What to do with hard-core terrorist prisoners?

That problem is rearing its head in the Middle East right now – but it’s likely to impact many countries, sooner or later.  Strategy Page reports:

In northeast Syria the U.S. backed SDF (Kurdish led Syrian Defense Forces rebels) have a growing problem with ISIL (Islamic State in Iraq and the Levant) wives (and their children) that ISIL had ordered to surrender as SDF captured the last ISIL controlled territory in eastern Syria (Deir Ezzor province). The mass surrenders began at the end of 2018 and by April the SDF had 63,000 of these refugees. Since then that has grown to 74,000 and the SDF is pressuring the U.S. and the UN to provide more than the $9 million a month just to supply the main al Hawl refugee camp with food and other supplies … The problem is essentially how to deal with a lot of hostile prisoners that are largely foreigners but whose loyalties are often uncertain, or definitely pro-ISIL. No wonder the nations these “refugees” came from refuse to take responsibility for them.

. . .

Most foreign, especially Western, nations are refusing to take their citizens back. That’s because the legal systems in the West demand a higher degree of proof which is not available to the degree Western trails demand. Yet Western authorities realize the ISIL family returnees, especially the mothers, are often still true believers and are teaching their children to think the same way. Most of these returnees would be turned loose by the courts for lack of sufficient evidence of past terrorist crimes or current attitudes. The Western nations do not want to raise another generation of Islamic terrorists within their borders. Meanwhile, the SDF is stuck with over 50,000 of these possibly pro-terrorist women and children.

. . .

Some Moslem countries (Kazakhstan, Morocco, Macedonia, Sudan, Indonesia, Russia, Iraq, and Kosovo) agreed to take back their citizens and a few Western nations took back a few, But none of the Western nations are interested in taking back all of their citizens and in many cases the Western states simply canceled the citizenship of those who went off to live in the caliphate and now want to “go home.” Worse, these Western nations are unwilling to contribute the cash to improve conditions in al Hawl and assist the SDF in sorting out the innocent from the ISIL. SDF is telling anyone who will listen (a small and dwindling group) that if help is not forthcoming the result will be bad for everyone. Future historians and pundits will go on about, “if other nations had acted” when they could and should have. The SDF can see the future in this respect because they are living through it.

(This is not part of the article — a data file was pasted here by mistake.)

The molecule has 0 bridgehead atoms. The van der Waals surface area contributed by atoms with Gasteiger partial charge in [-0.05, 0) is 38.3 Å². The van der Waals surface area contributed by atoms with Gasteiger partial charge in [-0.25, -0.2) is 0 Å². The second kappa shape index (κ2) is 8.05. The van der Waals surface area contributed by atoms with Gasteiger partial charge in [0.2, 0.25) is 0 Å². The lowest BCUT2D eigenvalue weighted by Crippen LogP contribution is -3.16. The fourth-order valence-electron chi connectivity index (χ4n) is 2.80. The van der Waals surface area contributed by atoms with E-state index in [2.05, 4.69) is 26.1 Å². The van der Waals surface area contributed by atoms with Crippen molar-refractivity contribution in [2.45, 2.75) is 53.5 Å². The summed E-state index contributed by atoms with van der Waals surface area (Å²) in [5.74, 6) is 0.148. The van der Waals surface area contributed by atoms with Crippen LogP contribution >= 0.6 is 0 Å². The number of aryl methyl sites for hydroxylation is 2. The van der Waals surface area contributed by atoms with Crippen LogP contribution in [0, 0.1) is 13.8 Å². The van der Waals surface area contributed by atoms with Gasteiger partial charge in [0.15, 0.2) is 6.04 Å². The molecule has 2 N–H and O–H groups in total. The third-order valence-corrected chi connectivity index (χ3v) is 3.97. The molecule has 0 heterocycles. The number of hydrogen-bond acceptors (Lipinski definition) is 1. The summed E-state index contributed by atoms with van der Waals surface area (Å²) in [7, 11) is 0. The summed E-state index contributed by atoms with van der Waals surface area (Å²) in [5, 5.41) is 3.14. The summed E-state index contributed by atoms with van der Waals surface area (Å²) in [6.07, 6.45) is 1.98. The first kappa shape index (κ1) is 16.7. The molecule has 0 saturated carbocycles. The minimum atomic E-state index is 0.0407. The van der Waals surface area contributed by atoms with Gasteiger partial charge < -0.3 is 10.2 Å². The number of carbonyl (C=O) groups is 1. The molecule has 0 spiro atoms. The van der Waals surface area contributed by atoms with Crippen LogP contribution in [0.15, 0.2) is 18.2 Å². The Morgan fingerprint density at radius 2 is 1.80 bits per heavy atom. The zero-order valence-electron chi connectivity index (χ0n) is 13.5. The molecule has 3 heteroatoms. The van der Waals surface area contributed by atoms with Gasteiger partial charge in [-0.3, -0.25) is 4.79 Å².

There’s more at the link.

Having seen refugee camps, some more or less prisons, others less so, in various parts of the world, I can sympathize with the SDF in its dilemma.  They took prisoners because they had their Western allies looking over their shoulders, telling them not to kill surrendering ISIL terrorists and their families out of hand because that would look bad in the world’s news media, and bounce back on the governments supporting the SDF.  On the other hand, now that they’ve taken them prisoner, those same governments want to pretend the problem doesn’t exist.  “We don’t have any citizens in SDF custody!”  Sure, they don’t – because they stripped their ISIL-sympathizing citizens of their citizenship, rendering them officially stateless.  That leaves the SDF holding the baby (sometimes literally).

Of course, the Middle East has long had a “traditional” solution to this problem.  It typically involved not taking prisoners at all, or doing so only long enough to separate those with important information (or wealth that could be extorted or tortured out of them) from those who had nothing of value to offer.  The latter were then killed out of hand, while the former usually wished before long that they’d been granted that mercy.  Nowadays, in the full glare of publicity, that’s not an option . . . not, at least, until some major distraction gets the world looking elsewhere.  As soon as something like that comes up, I’m willing to bet that the ISIL prisoner issue will simply “go away”.